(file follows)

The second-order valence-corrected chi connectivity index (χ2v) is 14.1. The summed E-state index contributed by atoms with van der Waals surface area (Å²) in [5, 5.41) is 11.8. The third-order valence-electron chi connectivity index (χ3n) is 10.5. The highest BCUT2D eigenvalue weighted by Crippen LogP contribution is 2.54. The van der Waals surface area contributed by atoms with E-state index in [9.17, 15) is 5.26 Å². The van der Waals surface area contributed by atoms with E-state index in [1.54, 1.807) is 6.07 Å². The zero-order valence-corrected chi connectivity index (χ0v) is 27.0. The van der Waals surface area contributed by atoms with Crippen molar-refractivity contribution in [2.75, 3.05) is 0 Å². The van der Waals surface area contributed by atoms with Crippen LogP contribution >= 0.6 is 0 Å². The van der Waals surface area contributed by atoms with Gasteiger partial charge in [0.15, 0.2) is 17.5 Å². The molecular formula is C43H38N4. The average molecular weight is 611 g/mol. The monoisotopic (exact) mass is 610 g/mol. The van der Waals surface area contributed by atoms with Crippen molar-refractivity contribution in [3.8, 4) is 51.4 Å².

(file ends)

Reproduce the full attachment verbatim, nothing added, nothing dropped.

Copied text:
The second-order valence-corrected chi connectivity index (χ2v) is 14.1. The summed E-state index contributed by atoms with van der Waals surface area (Å²) in [5, 5.41) is 11.8. The third-order valence-electron chi connectivity index (χ3n) is 10.5. The highest BCUT2D eigenvalue weighted by Crippen LogP contribution is 2.54. The van der Waals surface area contributed by atoms with E-state index in [9.17, 15) is 5.26 Å². The van der Waals surface area contributed by atoms with E-state index in [1.54, 1.807) is 6.07 Å². The zero-order valence-corrected chi connectivity index (χ0v) is 27.0. The van der Waals surface area contributed by atoms with Crippen molar-refractivity contribution in [2.75, 3.05) is 0 Å². The van der Waals surface area contributed by atoms with Crippen LogP contribution >= 0.6 is 0 Å². The van der Waals surface area contributed by atoms with Gasteiger partial charge in [0.15, 0.2) is 17.5 Å². The molecular formula is C43H38N4. The average molecular weight is 611 g/mol. The monoisotopic (exact) mass is 610 g/mol. The van der Waals surface area contributed by atoms with Crippen molar-refractivity contribution in [3.8, 4) is 51.4 Å².